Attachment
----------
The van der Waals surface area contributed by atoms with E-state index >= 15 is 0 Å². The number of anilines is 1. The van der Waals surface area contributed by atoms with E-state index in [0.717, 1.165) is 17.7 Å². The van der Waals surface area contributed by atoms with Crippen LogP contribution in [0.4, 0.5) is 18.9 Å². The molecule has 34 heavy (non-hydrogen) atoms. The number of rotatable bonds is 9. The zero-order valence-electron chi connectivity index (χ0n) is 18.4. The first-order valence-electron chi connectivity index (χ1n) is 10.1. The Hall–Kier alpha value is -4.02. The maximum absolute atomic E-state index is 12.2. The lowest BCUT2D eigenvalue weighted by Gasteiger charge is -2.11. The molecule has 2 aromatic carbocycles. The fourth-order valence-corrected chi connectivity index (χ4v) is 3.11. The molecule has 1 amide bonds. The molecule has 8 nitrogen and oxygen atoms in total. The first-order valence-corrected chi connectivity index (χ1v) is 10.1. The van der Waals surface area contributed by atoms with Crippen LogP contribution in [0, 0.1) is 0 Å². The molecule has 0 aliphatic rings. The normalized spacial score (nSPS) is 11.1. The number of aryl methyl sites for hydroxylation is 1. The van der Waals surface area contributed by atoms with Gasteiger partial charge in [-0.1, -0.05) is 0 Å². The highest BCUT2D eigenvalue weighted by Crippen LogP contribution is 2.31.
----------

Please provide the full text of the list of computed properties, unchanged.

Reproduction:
The van der Waals surface area contributed by atoms with E-state index >= 15 is 0 Å². The number of anilines is 1. The van der Waals surface area contributed by atoms with E-state index in [0.717, 1.165) is 17.7 Å². The van der Waals surface area contributed by atoms with Crippen LogP contribution in [0.4, 0.5) is 18.9 Å². The molecule has 34 heavy (non-hydrogen) atoms. The number of rotatable bonds is 9. The zero-order valence-electron chi connectivity index (χ0n) is 18.4. The first-order valence-electron chi connectivity index (χ1n) is 10.1. The Hall–Kier alpha value is -4.02. The maximum absolute atomic E-state index is 12.2. The lowest BCUT2D eigenvalue weighted by Gasteiger charge is -2.11. The molecule has 2 aromatic carbocycles. The fourth-order valence-corrected chi connectivity index (χ4v) is 3.11. The molecule has 1 amide bonds. The molecule has 8 nitrogen and oxygen atoms in total. The first-order valence-corrected chi connectivity index (χ1v) is 10.1. The van der Waals surface area contributed by atoms with Crippen LogP contribution in [0, 0.1) is 0 Å². The molecule has 0 aliphatic rings. The normalized spacial score (nSPS) is 11.1. The number of aryl methyl sites for hydroxylation is 1. The van der Waals surface area contributed by atoms with Gasteiger partial charge in [-0.1, -0.05) is 0 Å². The highest BCUT2D eigenvalue weighted by Crippen LogP contribution is 2.31.